In 1859, the 25-year-old Edgar Degas, newly returned from Italy and settled in his first studio in Paris, chose to refine his drawing skills by copying Hogarth’s A Harlot’s Progress (1731), A Rake’s Progress (1734), The Four Times of Day (1736–7) and Marriage A-la-Mode (1743–4). He was following the advice of Ingres, who told him, ‘Draw lines, young man, and still more lines … and you will become a good artist.’ Hogarth’s engravings had been familiar in France for over a century, because he was the first British artist to export his own prints accompanied by commentaries in French. Within Hogarth’s lifetime Jean-Baptiste Greuze borrowed heavily from the Progresses and as a result turned his career around in the Salon of 1761. But Degas and Greuze would not have known that the artist they so admired also painted in oils and was an outstanding portraitist.
Many people in Britain today are equally unaware of this side of Hogarth’s genius, but Elizabeth Einberg’s magnificent catalogue raisonné of his paintings should change all that. It is the result of decades of research and reflection, and reveals that this physically short (about five feet tall) and even more short-tempered artist was one of the finest painters the country ever produced.
In a way Hogarth has only himself to blame for the prevailing one-sided view. The huge success of his Progresses ensured that he would be chiefly remembered as a printmaker. As Hogarth knew (and as he told everyone), what he himself called his ‘modern moral subjects’ was an entirely new way of telling dramatic stories, in sequences of six or eight images, packed with detail, that enabled the viewer to read forwards and backwards through a narrative that grew ever more complex the more it was contemplated.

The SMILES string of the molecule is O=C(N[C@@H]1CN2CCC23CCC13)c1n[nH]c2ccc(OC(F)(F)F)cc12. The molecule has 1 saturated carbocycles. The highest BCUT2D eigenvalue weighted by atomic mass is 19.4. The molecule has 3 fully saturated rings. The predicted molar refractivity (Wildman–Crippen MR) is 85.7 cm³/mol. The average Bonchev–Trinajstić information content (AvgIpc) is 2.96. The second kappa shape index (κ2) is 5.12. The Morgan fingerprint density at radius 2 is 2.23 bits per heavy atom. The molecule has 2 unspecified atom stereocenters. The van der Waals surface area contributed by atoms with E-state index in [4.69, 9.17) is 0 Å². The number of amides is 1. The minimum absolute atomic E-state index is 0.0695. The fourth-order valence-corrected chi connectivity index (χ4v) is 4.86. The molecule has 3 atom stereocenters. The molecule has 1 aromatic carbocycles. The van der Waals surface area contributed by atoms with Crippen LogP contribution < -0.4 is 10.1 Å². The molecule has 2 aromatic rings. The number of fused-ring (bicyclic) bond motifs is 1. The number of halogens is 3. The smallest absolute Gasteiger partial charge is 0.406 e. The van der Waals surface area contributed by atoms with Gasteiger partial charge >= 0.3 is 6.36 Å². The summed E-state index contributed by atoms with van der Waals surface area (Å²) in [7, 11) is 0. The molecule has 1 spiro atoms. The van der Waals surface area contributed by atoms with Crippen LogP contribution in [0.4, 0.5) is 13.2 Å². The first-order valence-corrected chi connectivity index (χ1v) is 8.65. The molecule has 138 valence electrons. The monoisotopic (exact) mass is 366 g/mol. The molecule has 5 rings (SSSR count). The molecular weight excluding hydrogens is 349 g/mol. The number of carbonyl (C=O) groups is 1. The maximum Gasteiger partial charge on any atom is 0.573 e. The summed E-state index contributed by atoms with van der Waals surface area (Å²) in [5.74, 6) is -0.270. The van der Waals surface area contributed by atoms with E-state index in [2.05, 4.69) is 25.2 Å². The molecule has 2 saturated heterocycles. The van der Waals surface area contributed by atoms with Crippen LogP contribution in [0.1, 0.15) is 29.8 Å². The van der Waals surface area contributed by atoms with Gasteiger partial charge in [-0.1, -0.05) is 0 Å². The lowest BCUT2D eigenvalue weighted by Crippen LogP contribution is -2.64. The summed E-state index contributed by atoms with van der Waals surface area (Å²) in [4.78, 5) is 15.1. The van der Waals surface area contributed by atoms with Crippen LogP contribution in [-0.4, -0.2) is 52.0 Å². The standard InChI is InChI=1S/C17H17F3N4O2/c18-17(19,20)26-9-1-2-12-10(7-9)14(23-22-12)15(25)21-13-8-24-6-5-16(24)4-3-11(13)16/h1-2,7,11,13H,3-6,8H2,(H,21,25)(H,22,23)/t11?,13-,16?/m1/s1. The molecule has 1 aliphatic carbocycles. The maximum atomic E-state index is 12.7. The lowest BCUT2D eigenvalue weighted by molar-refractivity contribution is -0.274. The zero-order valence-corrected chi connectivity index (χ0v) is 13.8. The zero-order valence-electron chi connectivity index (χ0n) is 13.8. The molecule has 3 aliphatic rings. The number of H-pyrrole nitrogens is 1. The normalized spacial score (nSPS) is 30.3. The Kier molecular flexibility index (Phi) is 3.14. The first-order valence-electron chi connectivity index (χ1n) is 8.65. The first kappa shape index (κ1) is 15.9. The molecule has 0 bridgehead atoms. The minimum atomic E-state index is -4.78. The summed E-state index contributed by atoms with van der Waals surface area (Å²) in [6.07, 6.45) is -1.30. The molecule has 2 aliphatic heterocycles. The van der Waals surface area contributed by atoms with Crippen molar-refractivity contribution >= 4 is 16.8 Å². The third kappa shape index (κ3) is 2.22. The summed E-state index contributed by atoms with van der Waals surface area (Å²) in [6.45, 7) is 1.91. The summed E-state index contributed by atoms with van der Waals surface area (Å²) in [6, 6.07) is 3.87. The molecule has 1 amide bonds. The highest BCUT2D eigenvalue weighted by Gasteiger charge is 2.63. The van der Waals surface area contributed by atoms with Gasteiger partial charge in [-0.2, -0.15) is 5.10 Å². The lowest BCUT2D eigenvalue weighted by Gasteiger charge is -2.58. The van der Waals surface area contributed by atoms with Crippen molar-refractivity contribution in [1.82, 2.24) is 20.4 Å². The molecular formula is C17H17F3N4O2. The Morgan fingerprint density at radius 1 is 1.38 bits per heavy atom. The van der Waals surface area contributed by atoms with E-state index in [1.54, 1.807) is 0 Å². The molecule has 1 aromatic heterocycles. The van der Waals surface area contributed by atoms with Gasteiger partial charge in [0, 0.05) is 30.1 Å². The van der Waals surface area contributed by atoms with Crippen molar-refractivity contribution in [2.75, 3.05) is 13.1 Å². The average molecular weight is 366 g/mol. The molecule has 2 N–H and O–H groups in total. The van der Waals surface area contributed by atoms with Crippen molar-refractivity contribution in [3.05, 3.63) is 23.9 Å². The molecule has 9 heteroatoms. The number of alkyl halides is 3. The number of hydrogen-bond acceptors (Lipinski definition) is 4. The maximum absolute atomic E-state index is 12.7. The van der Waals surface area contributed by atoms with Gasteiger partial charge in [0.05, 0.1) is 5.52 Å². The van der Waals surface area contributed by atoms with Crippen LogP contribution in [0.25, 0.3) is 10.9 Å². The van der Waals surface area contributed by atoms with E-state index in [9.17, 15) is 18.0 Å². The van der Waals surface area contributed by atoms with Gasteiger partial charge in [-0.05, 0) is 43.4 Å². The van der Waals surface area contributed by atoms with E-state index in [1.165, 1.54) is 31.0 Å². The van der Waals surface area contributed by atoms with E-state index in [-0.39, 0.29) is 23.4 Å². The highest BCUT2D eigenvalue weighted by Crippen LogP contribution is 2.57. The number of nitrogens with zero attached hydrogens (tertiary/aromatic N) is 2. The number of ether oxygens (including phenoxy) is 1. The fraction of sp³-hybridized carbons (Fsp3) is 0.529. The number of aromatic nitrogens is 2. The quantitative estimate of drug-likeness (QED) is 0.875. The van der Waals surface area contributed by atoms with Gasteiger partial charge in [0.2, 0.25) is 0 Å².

Hogarth himself turned his first series of canvases into prints, but he subsequently employed French engravers to provide a more sophisticated touch. Since, however, the paintings were essentially the vehicle for the prints, Hogarth did not always take the greatest care with them, especially when he himself was going to produce the plates: he might even paint in reverse in order to save time, a trick that avoided the use of a mirror during the process of engraving. Hogarth also made a point of selling these paintings off, sometimes through an auction or lottery conducted by himself. On such occasions he was not above a little jiggery-pokery in order to ensure that a picture might end up where he wanted it to go, which was how the Foundling Hospital, of which Hogarth was a governor, acquired The March of the Guards to Finchley.